Candidate Number 3

The third candidate arrived. Just like the first two candidates, he was articulate, he dressed well, he looked like a Vice President. After a time of meet and greet, everybody took their position at the conference table.

When the eight interviewers started asking questions, the third candidate paused for a moment and asked clarifying questions before he answered questions. He heard each interviewer’s original question and he had ideas that quickly popped into his mind, but he didn’t speak right away. He exercised impulse control.

Instead, he asked each interviewer for the deeper meaning behind their question so he could be precise in answering the interviewer’s question with an answer they wanted to hear rather than an answer he wanted to give. He adjusted his delivery to match each unique person in the eight-person interview audience and doing so made all the difference.

Job Offer

At the end of the day while the third candidate was still in the building, Bob, the Chief Compliance Officer, called the executive search consultant, expressing his satisfaction with the third candidate. An offer was made, by the executive search consultant, to the third candidate before he’d left the building. The hired candidate had been with Bob’s company for the past 10 years and is still prospering.

The Audience Matters Most When Interviewing

While an interview is about you, it is for the benefit of your audience. When you interview, you’ll likely meet multiple people. Each person in your interview audience will have unique thoughts, ideas, and agendas.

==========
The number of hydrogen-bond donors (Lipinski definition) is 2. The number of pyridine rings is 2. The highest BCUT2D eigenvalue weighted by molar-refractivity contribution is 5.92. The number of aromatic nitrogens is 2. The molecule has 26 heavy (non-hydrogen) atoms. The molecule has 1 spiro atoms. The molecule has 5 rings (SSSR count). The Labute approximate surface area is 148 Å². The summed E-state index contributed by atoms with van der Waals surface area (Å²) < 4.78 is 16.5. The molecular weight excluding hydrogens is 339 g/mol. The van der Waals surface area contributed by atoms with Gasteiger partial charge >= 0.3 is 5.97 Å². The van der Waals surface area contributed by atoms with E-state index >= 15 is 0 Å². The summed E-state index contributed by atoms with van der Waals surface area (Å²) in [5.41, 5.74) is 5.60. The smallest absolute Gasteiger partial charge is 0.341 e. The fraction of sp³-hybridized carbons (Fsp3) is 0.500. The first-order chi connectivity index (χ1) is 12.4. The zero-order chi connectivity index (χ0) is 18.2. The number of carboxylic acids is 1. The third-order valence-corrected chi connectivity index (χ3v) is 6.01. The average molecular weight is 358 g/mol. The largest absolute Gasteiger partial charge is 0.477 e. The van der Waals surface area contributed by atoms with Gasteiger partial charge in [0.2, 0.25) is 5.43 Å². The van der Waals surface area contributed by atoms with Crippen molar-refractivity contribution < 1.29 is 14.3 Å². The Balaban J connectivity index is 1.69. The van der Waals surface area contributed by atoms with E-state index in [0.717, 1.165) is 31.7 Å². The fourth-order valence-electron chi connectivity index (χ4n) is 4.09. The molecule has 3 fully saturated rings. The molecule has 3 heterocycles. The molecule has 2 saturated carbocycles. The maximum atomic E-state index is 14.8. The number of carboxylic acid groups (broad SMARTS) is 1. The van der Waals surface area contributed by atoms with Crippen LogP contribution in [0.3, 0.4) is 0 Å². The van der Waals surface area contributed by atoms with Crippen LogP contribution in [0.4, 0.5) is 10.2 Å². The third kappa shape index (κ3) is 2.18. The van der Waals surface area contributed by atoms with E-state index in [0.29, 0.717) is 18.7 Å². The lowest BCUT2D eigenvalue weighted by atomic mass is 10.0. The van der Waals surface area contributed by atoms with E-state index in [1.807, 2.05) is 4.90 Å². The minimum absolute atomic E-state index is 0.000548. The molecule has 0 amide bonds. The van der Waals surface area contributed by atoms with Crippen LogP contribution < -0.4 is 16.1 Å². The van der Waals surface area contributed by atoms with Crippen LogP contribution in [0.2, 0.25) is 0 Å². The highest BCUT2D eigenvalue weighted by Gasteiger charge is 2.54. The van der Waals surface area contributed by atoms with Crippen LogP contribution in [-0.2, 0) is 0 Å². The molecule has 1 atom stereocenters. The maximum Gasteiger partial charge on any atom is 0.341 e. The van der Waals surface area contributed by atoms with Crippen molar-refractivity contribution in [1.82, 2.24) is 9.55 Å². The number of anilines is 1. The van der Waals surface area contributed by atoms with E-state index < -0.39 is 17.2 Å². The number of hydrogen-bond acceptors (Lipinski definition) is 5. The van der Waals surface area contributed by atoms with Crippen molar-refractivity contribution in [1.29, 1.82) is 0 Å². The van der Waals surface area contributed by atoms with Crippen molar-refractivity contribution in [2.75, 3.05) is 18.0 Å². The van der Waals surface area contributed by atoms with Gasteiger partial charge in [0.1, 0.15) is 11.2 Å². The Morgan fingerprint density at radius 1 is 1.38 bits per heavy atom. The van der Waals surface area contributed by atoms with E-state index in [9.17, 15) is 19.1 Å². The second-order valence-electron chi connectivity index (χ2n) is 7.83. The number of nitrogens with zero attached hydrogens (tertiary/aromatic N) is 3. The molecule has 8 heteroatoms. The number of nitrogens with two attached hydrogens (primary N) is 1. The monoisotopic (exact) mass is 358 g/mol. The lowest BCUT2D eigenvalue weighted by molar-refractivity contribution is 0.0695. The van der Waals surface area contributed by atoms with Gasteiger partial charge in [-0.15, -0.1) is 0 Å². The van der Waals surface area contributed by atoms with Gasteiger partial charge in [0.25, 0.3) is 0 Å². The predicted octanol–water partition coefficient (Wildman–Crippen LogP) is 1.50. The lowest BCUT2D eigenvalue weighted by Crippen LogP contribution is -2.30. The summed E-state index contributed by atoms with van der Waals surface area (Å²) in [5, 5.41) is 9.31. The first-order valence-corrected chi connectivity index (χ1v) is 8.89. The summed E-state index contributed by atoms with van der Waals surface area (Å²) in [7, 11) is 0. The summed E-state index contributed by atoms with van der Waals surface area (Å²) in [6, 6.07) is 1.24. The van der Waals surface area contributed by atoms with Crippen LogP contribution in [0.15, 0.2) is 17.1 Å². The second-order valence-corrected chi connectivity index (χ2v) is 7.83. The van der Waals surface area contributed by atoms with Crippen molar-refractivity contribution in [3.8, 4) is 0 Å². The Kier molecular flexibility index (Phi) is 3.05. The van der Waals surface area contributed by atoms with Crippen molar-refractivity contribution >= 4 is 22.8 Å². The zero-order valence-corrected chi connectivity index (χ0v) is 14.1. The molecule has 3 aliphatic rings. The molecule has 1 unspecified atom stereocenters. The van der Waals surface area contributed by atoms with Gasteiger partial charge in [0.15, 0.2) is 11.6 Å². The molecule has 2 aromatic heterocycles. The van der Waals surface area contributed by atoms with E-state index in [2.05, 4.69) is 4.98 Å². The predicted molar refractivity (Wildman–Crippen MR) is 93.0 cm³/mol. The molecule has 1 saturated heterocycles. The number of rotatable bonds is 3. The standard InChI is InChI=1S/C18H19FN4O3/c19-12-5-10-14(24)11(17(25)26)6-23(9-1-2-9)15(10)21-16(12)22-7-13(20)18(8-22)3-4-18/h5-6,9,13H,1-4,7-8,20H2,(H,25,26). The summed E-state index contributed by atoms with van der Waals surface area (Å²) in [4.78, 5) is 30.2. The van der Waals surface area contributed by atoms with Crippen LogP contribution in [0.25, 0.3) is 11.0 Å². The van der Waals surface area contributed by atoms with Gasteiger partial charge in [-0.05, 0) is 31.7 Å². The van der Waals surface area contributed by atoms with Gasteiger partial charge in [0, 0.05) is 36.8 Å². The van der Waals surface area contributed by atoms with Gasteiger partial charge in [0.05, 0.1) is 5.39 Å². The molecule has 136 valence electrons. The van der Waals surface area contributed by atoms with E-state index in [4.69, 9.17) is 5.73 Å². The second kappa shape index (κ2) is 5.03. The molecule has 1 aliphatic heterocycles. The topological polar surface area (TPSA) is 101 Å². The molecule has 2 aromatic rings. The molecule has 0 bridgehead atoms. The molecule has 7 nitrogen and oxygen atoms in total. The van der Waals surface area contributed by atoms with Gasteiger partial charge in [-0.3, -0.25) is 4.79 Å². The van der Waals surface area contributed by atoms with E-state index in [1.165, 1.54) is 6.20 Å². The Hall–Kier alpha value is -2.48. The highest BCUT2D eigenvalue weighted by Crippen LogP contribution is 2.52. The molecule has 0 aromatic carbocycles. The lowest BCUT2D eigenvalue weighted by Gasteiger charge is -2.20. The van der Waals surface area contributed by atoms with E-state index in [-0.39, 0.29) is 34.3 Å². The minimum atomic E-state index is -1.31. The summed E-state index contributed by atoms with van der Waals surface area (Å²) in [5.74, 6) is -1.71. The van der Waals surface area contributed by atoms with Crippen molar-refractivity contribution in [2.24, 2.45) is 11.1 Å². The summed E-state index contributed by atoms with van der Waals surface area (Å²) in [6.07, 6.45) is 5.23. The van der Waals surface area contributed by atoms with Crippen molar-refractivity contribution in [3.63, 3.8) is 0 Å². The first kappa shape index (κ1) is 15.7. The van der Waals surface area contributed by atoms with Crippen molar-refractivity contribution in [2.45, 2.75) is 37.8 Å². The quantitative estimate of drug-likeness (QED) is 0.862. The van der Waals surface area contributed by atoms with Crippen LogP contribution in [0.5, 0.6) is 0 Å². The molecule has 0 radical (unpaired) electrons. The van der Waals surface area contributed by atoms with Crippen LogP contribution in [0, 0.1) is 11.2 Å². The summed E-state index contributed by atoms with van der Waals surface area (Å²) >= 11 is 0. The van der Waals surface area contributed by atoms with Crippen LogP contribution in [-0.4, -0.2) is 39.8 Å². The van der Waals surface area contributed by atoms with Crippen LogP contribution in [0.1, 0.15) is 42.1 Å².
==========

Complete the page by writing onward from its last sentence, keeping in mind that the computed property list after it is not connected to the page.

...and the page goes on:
Invest time to find out what your audience cares most about and talk about their topics rather than the agenda you might be tempted to bring to the interview with you.

Jeff Snyder’s, Interview CoachingCareer Coaching Blog, 719.686.8810 

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How to Master an Interview

Mastering an Interview

Interviewing is an art versus a science. There are no tricks. There are no gimmicks. 

Mastering an interviewing comes down to pure communication. You have control over some of this communication but you’ll never have control over all the communication that occurs in an interview.

While you can prepare for an interviewer’s questions, you’ll never know exactly what will be asked of you in an interview. 

What you have 100% control over is what you choose to say during your interview.

  • You have control over how you choose to articulate your past stories of accomplishment, contribution and value delivered to previous employers.
  • You have complete control over knowing how to articulate what it is that you bring to the table in terms of skills.  Focus on skills that matter most to your interviewing audience.
  • You have control over how you talk about past successes and past failures. You should use both successes and failures as opportunities for learning and growing. How you express what you’ve learned and how you’ve grown makes all the difference in an interview.
  • You have control over the questions you ask in an interview. Ask questions about the company. Ask questions about the job itself. Ask the hiring manager to articulate his / her management style. Research shows that people leave bad manager relationships far more often than they leave because of larger company issues.
  • Those who strategically take interviewing to the next level invest in learning their unique personal strengths. They know how to articulate what they have potential to be great at and they know how to articulate what they should say “NO” to based on how they are wired.

Those who approach interviews with extreme Clarity, Confidence and Direction are the ones who get offers for the best jobs.

Jeff Snyder’s, Jeff Snyder Coaching Blog, 719.686.8810


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"Ace Your Interview with Perfect Interview Answers"

Acing An Interview

"Ace Your Interview with Perfect Interview Answers"